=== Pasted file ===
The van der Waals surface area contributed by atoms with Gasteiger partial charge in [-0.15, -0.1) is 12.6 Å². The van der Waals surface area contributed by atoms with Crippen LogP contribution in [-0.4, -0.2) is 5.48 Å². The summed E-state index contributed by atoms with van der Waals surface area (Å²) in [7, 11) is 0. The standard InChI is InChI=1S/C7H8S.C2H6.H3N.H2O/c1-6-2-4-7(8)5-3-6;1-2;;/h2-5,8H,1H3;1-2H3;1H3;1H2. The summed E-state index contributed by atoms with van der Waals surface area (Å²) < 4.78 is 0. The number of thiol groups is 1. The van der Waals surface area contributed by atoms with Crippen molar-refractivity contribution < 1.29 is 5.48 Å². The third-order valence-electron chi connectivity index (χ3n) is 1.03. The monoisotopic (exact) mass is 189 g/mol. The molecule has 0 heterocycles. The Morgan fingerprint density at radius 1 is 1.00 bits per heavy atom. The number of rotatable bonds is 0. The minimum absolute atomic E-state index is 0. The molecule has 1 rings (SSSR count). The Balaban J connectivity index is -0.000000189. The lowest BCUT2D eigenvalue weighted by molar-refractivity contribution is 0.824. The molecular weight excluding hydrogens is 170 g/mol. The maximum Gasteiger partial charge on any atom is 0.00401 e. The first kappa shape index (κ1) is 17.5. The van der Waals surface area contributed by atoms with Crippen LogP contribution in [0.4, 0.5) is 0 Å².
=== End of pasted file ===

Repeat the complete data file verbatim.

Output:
The van der Waals surface area contributed by atoms with Gasteiger partial charge in [-0.15, -0.1) is 12.6 Å². The van der Waals surface area contributed by atoms with Crippen LogP contribution in [-0.4, -0.2) is 5.48 Å². The summed E-state index contributed by atoms with van der Waals surface area (Å²) in [7, 11) is 0. The standard InChI is InChI=1S/C7H8S.C2H6.H3N.H2O/c1-6-2-4-7(8)5-3-6;1-2;;/h2-5,8H,1H3;1-2H3;1H3;1H2. The summed E-state index contributed by atoms with van der Waals surface area (Å²) < 4.78 is 0. The number of thiol groups is 1. The van der Waals surface area contributed by atoms with Crippen molar-refractivity contribution < 1.29 is 5.48 Å². The third-order valence-electron chi connectivity index (χ3n) is 1.03. The monoisotopic (exact) mass is 189 g/mol. The molecule has 0 heterocycles. The Morgan fingerprint density at radius 1 is 1.00 bits per heavy atom. The number of rotatable bonds is 0. The minimum absolute atomic E-state index is 0. The molecule has 1 rings (SSSR count). The Balaban J connectivity index is -0.000000189. The lowest BCUT2D eigenvalue weighted by molar-refractivity contribution is 0.824. The molecular weight excluding hydrogens is 170 g/mol. The maximum Gasteiger partial charge on any atom is 0.00401 e. The first kappa shape index (κ1) is 17.5. The van der Waals surface area contributed by atoms with Crippen LogP contribution in [0.4, 0.5) is 0 Å².